Fun-size people can be temporarily distracted by fun-size snacks. However, tiny candy bars alone will not get you through an all-day road trip. You can find out why I feel so strongly about the perils of sugary snacks as well as the dangers of restaurants in my 10 Rules for Road Trips with Kids. How do I feed my kids on the road then, you ask? The ones who beg for food about every ten miles because they are so hungry they could just absolutely die?
The answer lies in a carefully cultivated list of foods that, when put together, adds up to a semi-balanced diet (at least when averaged over a couple of days). And while we’re at it, let’s talk about the best snacks to pack for air travel, too, since airport security and carry-on bags add in an extra layer of fun complications.
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Road Trip Food
I have a strong childhood memory of a hand snaking back from the front seat during long family drives, ferrying slices of apples, cut up cheese, and red Twizzlers. I understand why my mom didn’t bother with crackers (the crumbs! OMG the crumbs). However, my car is already so trashed by the time we get anywhere, what’s a few crumbs? Ritz crackers have magical kid-quieting powers in my house.
Here are some suggestions for packing your Passenger Seat Bag O’ Food:
- Crackers — whatever kind your kids like best.
- Apples — with a knife wrapped in a towel so you can cut on the go.
- Mandarin oranges — maybe save these for dinner at a park due to the juice factor.
- Fruit snacks — do not let your kids eat as many of these as they want. You may say to yourself, why not? It says “fruit” right on the package, after all! I will again refer you to my perils of sugar-focused snacking. Hint: it involves vomit.
- Jerky — in our car only the adults will eat this, but maybe your kids are better than mine at protein consumption.
- Granola bars — like, 10,000 of them.
- Twizzlers — for nostalgia. And also because they are a candy that doesn’t melt and can’t really “spill.”
- Little bags of chips — salt to balance the sugar.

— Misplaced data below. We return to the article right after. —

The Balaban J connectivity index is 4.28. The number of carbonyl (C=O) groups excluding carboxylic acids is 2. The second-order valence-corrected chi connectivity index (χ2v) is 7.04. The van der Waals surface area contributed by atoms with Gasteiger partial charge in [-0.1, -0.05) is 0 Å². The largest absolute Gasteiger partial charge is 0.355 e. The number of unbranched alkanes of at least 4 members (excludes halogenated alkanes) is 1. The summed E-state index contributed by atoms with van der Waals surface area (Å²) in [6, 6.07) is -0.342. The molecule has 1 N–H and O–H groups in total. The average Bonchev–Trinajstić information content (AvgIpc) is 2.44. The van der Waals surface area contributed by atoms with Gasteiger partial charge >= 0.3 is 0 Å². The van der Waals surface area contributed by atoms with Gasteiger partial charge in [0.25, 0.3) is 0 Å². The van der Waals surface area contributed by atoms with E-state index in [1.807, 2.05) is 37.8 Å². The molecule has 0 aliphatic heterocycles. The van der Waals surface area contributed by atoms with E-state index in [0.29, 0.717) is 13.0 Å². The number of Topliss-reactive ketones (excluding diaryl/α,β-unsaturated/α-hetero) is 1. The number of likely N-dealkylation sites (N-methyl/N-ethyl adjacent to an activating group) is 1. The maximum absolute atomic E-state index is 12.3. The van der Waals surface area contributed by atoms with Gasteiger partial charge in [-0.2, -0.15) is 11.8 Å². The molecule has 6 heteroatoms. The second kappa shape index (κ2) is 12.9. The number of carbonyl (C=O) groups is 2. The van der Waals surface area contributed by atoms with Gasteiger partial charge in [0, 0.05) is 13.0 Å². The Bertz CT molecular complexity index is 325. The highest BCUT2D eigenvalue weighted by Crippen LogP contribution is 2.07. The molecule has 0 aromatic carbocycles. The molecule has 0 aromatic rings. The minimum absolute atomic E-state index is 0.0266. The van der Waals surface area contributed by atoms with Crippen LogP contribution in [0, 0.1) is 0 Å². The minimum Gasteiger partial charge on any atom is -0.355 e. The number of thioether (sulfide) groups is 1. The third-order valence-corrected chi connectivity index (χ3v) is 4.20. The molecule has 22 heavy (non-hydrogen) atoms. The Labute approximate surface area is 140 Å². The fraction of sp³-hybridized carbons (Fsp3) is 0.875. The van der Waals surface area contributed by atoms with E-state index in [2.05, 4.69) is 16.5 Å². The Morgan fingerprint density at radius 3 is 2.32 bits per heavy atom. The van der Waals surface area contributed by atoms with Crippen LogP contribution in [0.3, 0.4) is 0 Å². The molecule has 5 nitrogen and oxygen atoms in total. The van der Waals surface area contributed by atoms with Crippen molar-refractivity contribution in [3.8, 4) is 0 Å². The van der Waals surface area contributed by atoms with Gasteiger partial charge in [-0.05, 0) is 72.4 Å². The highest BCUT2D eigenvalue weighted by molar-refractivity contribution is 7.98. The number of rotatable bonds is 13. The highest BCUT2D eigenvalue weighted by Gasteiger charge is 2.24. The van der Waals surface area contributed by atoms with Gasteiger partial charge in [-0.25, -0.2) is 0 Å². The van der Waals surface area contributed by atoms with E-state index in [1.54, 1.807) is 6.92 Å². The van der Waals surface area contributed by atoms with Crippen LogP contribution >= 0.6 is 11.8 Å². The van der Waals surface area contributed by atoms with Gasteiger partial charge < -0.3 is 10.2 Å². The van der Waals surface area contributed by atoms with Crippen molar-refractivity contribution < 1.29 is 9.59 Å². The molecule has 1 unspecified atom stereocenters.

- Pre-made peanut butter and jelly sandwiches — or anything else you can put between bread that doesn’t require refrigeration. Or make real sandwiches and stick them in your cooler.
- Cookies — you need these. I mean you, not the kids. Hide them at the bottom of the bag. Use them for bribery.
- Adult beverage of choice in an insulated bottle — you’re welcome, and, no, whoever got stuck driving can’t have any.
Into to the cooler goes:
- Baby carrots or another vegetable — your kids won’t eat these, but at least you can pretend you are feeding them a balanced diet.
- Cheese — preferably pre-sliced or in cheese stick form.
- Seedless grapes — nature’s candy.
- Juice boxes — so you can deny them soda pop at gas stations.
- Other beverages — water, Diet Coke, whatever.
If you don’t have a cooler, go get one. One year, a valued family member gave us a totally awesome one for Christmas that plugs into the car so we don’t need ice; I can attest it is worth the space it takes up in the back of the van.
- Trail mix — Every year MonsterDad buys this. And every year, the kids eat all the M&Ms and chocolate chips out of it, and if they don’t, they melt.
- Goldfish — I’m probably going to break my own rule. Let’s be honest, kids love Goldfish. And also they make a GINORMOUS mess.
- Chocolate of any kind — this melts. Enough said.
Top Snacks for Flying with Kids
Plane food falls into multiple categories: critical toddler food, treats for bribery, and emergency rations for older kids in case the plane gets stuck on the runway for seven hours. I will focus on the “young child who needs to eat at least every ninety minutes” kind of food. These items are only appropriate for kids who won’t choke on them. Use your discretion, please, and do not try to feed your toothless baby fruit snacks.
- Granola bars with real nutritional value — e.g. Zbars, not those airy cheap ones with the chocolate chips.
- Baby pouches of pureed fruits/vegetables — environmentally friendly? No. Super easy and magical? Yes.
- Pouches of applesauce — even my eight-year-old will eat these if necessary. They are a liquid/gel so be aware when you go through security.
- Little containers of dry snacks — e.g. Goldfish, Teddy Grahams, Cheerios. You will have to dole these out one at a time so they don’t get spilled all over the plane, however.
- Fruit snacks — a food that doubles as a bribe, cannot be broken, has a long shelf life, and has “fruit” in the name? Yes please!
- Fruit that your kid will eat — e.g. a banana, grapes, cut up apples.
- Lollipops — if you wonder why lollipops are so important, see The Secret to Successful Travel with Kids on Airplanes.